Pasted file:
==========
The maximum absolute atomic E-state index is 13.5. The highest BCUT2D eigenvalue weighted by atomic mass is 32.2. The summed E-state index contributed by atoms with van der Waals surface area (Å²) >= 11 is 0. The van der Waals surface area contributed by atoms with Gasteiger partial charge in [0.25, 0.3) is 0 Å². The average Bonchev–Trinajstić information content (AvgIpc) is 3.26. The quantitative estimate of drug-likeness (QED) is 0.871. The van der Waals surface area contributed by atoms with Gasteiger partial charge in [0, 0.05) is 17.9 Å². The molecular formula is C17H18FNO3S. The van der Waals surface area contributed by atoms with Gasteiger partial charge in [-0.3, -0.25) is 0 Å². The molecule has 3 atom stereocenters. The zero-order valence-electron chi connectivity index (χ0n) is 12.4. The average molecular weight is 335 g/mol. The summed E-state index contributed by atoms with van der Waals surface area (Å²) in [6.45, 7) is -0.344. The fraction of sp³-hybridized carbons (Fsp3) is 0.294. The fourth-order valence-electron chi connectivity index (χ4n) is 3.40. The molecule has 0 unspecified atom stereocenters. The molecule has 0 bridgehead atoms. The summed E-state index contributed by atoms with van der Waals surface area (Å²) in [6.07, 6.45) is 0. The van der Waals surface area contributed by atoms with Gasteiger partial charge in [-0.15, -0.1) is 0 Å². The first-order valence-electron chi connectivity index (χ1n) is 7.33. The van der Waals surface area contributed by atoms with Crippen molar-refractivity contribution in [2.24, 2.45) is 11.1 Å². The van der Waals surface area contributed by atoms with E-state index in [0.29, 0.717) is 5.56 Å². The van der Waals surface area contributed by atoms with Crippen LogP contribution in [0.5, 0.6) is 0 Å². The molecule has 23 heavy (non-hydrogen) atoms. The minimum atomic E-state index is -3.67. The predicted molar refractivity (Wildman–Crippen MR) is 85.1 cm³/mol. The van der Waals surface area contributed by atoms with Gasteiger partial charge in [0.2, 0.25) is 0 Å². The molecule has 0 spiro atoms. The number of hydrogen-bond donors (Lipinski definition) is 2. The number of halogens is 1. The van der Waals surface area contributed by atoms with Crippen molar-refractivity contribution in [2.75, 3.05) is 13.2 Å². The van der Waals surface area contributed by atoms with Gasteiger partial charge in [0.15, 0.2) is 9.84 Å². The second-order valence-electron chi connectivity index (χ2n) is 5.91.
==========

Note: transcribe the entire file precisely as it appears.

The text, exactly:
The maximum absolute atomic E-state index is 13.5. The highest BCUT2D eigenvalue weighted by atomic mass is 32.2. The summed E-state index contributed by atoms with van der Waals surface area (Å²) >= 11 is 0. The van der Waals surface area contributed by atoms with Gasteiger partial charge in [0.25, 0.3) is 0 Å². The average Bonchev–Trinajstić information content (AvgIpc) is 3.26. The quantitative estimate of drug-likeness (QED) is 0.871. The van der Waals surface area contributed by atoms with Gasteiger partial charge in [0, 0.05) is 17.9 Å². The molecular formula is C17H18FNO3S. The van der Waals surface area contributed by atoms with Gasteiger partial charge in [-0.3, -0.25) is 0 Å². The molecule has 3 atom stereocenters. The zero-order valence-electron chi connectivity index (χ0n) is 12.4. The average molecular weight is 335 g/mol. The summed E-state index contributed by atoms with van der Waals surface area (Å²) in [6.45, 7) is -0.344. The fraction of sp³-hybridized carbons (Fsp3) is 0.294. The fourth-order valence-electron chi connectivity index (χ4n) is 3.40. The molecule has 0 unspecified atom stereocenters. The molecule has 0 bridgehead atoms. The summed E-state index contributed by atoms with van der Waals surface area (Å²) in [6.07, 6.45) is 0. The van der Waals surface area contributed by atoms with Gasteiger partial charge in [-0.15, -0.1) is 0 Å². The first-order valence-electron chi connectivity index (χ1n) is 7.33. The van der Waals surface area contributed by atoms with Crippen molar-refractivity contribution in [2.24, 2.45) is 11.1 Å². The van der Waals surface area contributed by atoms with E-state index in [0.29, 0.717) is 5.56 Å². The van der Waals surface area contributed by atoms with Crippen LogP contribution in [0.5, 0.6) is 0 Å². The molecule has 23 heavy (non-hydrogen) atoms. The minimum atomic E-state index is -3.67. The predicted molar refractivity (Wildman–Crippen MR) is 85.1 cm³/mol. The van der Waals surface area contributed by atoms with Gasteiger partial charge in [0.2, 0.25) is 0 Å². The molecule has 0 spiro atoms. The number of hydrogen-bond donors (Lipinski definition) is 2. The number of halogens is 1. The van der Waals surface area contributed by atoms with Crippen molar-refractivity contribution in [2.75, 3.05) is 13.2 Å². The van der Waals surface area contributed by atoms with Gasteiger partial charge in [0.15, 0.2) is 9.84 Å². The second-order valence-electron chi connectivity index (χ2n) is 5.91.